Report on each garbage collection event, as with −verbose:gc, but log this data to file . In addition to the information −verbose:gc gives, each reported event will be preceeded by the time (in seconds) since the first garbage-collection event.

Always use a local file system for storage of this file to avoid stalling the JVM due to network latency. The file may be truncated in the case of a full file system and logging will continue on the truncated file. This option overrides −verbose:gc if both are given on the command line.

−Xmsn

Specifies the initial size of the memory allocation pool. This value must be greater than 1000. To modify the meaning of n, append either the letter k for kilobytes or the letter m for megabytes. The default value is 2m.

−Xmxn

Specifies the maximum size of the memory allocation pool. This value must be greater than 1000. To modify the meaning of n, append either the letter k for kilobytes or the letter m for megabytes. The default value is 64m. The uppoer limit for this value will be approximately 4000m on SPARC platforms and 2000m on x86 platforms, minus overhead amounts.

−Xprof

Profiles the running program, and sends profiling data to standard output. This option is provided as a utility that is useful in program development and is not intended to be be used in production systems.

−Xrunhprof[:help][:suboption=value,...]

Enables cpu, heap, or monitor profiling. This option is typically followed by a list of comma-separated suboption=value pairs. Run the command java −Xrunhprof:help to obtain a list of suboptions and their default values.

−Xssn

Each Java thread has two stacks: one for Java code and one for C code. The −Xss option sets the maximum stack size that can be used by C code in a thread to n. Every thread that is spawned during the execution of the program passed to java has n as its C stack size. The default units for n are bytes and n must be > 1000 bytes.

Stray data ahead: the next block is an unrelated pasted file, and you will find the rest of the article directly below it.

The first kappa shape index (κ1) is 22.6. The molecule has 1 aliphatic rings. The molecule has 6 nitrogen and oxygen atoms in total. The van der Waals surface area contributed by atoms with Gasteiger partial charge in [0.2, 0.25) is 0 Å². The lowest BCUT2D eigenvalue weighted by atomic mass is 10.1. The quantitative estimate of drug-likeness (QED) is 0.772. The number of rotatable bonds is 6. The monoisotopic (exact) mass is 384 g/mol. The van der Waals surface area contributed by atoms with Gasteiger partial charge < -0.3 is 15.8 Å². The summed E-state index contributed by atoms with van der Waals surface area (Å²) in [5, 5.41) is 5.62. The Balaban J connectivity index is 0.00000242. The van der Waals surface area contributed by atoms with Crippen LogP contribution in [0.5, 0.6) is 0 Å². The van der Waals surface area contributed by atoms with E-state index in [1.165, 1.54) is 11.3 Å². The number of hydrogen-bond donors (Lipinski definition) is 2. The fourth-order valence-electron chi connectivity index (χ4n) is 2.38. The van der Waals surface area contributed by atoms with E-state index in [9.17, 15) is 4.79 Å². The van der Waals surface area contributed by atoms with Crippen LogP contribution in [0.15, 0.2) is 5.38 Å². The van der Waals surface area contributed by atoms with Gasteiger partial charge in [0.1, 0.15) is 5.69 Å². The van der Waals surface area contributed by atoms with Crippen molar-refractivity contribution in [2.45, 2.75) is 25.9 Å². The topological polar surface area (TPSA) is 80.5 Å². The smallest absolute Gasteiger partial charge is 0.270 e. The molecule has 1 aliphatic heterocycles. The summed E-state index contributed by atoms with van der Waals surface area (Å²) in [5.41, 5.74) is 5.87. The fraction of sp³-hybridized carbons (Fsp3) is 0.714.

To modify the meaning of n, append either the letter k for kilobytes or the letter m for megabytes. The default stack size is determined by the Linux operating system upon which the Java platform is running.

−Xrs

Reduce usage of operating-system signals by Java virtual machine (JVM).

Sun’s JVM catches signals to implement shutdown hooks for abnormal JVM termination. The JVM uses SIGHUP, SIGINT, and SIGTERM to initiate the running of shutdown hooks. The JVM uses SIGQUIT to perform thread dumps.

Applications that embed the JVM frequently need to trap signals like SIGINT or SIGTERM, and in such cases there is the possibility of interference between the applications’ signal handlers and the JVM shutdown-hooks facility.

To avoid such interference, the −Xrs option can be used to turn off the JVM shutdown-hooks feature. When −Xrs is used, the signal masks for SIGINT, SIGTERM, SIGHUP, and SIGQUIT are not changed by the JVM, and signal handlers for these signals are not installed.

CLASSPATH

Used to provide the system with a path to user-defined classes. Directories are separated by colons. For example:

.:/home/avh/classes:/usr/local/java/classes

javac(1), jdb(1), javac(1), jar(1), set(1)

See (or search java.sun.com) for the following: JDK File Structure @

http://java.sun.com/j2se/1.4/docs/tooldocs/linux/jdkfiles.html

JAR Files @

http://java.sun.com/docs/books/tutorial/jar/

All the −X options are unstable. As noted in the OPTIONS section, some of the "standard" options are obsolete.